In 1972, KYW moved to new studios in Independence Mall East, at Fifth and Market streets, where they would remain for the next 35 years.
KYW has long been a leader in the Philadelphia radio market, although its audience had naturally reduced due to the decline of AM as a whole. KYW-TV took advantage of the radio station's popularity by incorporating a version of KYW's musical sounder into its news themes from 1991 to 2003. In addition, a television simulcast of KYW's 5 to 8 a.m. block called KYW Newsradio 1060 This Morning aired on co-owned WPSG (channel 57) in the early 2000s, adapting KYW's "news blocks" to television. KYW anchors and reporters were seen on morning television delivering the news.
In 1995, Westinghouse Electric announced its purchase of CBS. Upon its completion KYW became a sister station to its long-time rival, CBS-owned WGMP (1210 AM, now WPHT). That station, under its original WCAU call letters, had attempted during the late 1970s to compete with KYW with all-news programming. The effort failed, with WCAU switching to a talk format after a three-year effort.
From 1986 to 1998, KYW used the C-QUAM AM Stereo system, but abandoned stereo broadcasts about the time of the CBS-Westinghouse merger and went back to standard monophonic broadcasts. The station previously used the HD Radio digital system created by iBiquity beginning in 2007 after an initial testing period.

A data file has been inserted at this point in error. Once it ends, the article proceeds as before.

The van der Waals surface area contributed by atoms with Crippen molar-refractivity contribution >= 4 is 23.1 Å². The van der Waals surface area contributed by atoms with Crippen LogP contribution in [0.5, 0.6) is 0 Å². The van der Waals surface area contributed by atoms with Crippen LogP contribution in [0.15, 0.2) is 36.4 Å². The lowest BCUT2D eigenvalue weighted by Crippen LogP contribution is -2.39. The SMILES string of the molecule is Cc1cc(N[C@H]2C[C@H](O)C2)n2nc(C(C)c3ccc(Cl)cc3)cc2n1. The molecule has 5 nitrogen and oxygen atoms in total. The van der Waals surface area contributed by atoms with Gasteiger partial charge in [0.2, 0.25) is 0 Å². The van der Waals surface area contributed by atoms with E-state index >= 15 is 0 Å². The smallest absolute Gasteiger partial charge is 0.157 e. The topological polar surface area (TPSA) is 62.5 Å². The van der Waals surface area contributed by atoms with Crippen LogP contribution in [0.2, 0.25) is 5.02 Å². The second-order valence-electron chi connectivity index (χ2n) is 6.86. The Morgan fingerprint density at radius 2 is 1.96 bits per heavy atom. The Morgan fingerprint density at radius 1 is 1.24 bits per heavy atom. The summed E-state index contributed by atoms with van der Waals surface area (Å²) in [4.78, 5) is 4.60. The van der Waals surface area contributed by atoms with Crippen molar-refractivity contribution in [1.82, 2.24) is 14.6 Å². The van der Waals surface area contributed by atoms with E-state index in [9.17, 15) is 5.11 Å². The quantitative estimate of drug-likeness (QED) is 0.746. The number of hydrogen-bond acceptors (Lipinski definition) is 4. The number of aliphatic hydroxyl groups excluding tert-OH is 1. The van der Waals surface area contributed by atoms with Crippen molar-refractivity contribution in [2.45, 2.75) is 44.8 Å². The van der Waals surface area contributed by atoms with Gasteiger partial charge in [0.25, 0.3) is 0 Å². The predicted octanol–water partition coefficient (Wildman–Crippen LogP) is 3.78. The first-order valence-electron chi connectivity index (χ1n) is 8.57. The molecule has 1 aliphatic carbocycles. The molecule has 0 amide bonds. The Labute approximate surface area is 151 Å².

In March 2007, the studios moved one half-block to 400 Market Street in Center City Philadelphia, which allowed for the construction of the National Museum of American Jewish History. In March 2014, KYW radio and television relocated to the sixth floor of 1555 Hamilton Street in Philadelphia, in what was initially referred to on-air as the "CBS Broadcast Center."
In November 2017, CBS Radio merged with Entercom, which is based in Philadelphia. Entercom had never previously owned a station in its home market. The transaction separated KYW from its television counterparts, and marked the first time since its establishment 96 years earlier that KYW was no longer owned by a direct descendant of Westinghouse.
KYW radio ended its longtime partnership with KYW-TV on February 10, 2020, and began broadcasting traffic, news, and weather information from NBC-owned WCAU (channel 10, the city's former CBS affiliate until it swapped affiliations with KYW-TV 1995). The change coincided with KYW radio's move from the CBS Broadcast Center (which continues to house KYW-TV) to 2400 Market Street, along with Entercom's other Philadelphia radio stations and its corporate headquarters.
Dan Streeter, Gene Scott, Bill Bransome, Harry Donahue, Bob Witten, Deborah Potter, Bob Nelson, Dick Covington, Bill Gregory, Vince Lee, John Franklin, Steve Craig, Bob Conville, Don Budd, Don Lancer (1969-1982 era). Brandon Brooks (1982-2020 era). Carol MacKenzie, Michelle Durham, Jay Scott Smith (current).
Street reporters: Andrea Mitchell (city Hall), Dick Sheeran, Jay Lloyd (Pennsylvania suburban Bureau Chief), Dick Standish (South Jersey Bureau Chief), David Valentine.
One full-power station simulcasts the programming of KYW:
|Call sign||Frequency||City of license||Facility ID||ERP
|WPHI-FM||103.9 FM (HD)||Jenkintown, Pennsylvania||30572||270 watts (analog)
10 watts (digital)
|338 meters (1,109 ft)||A|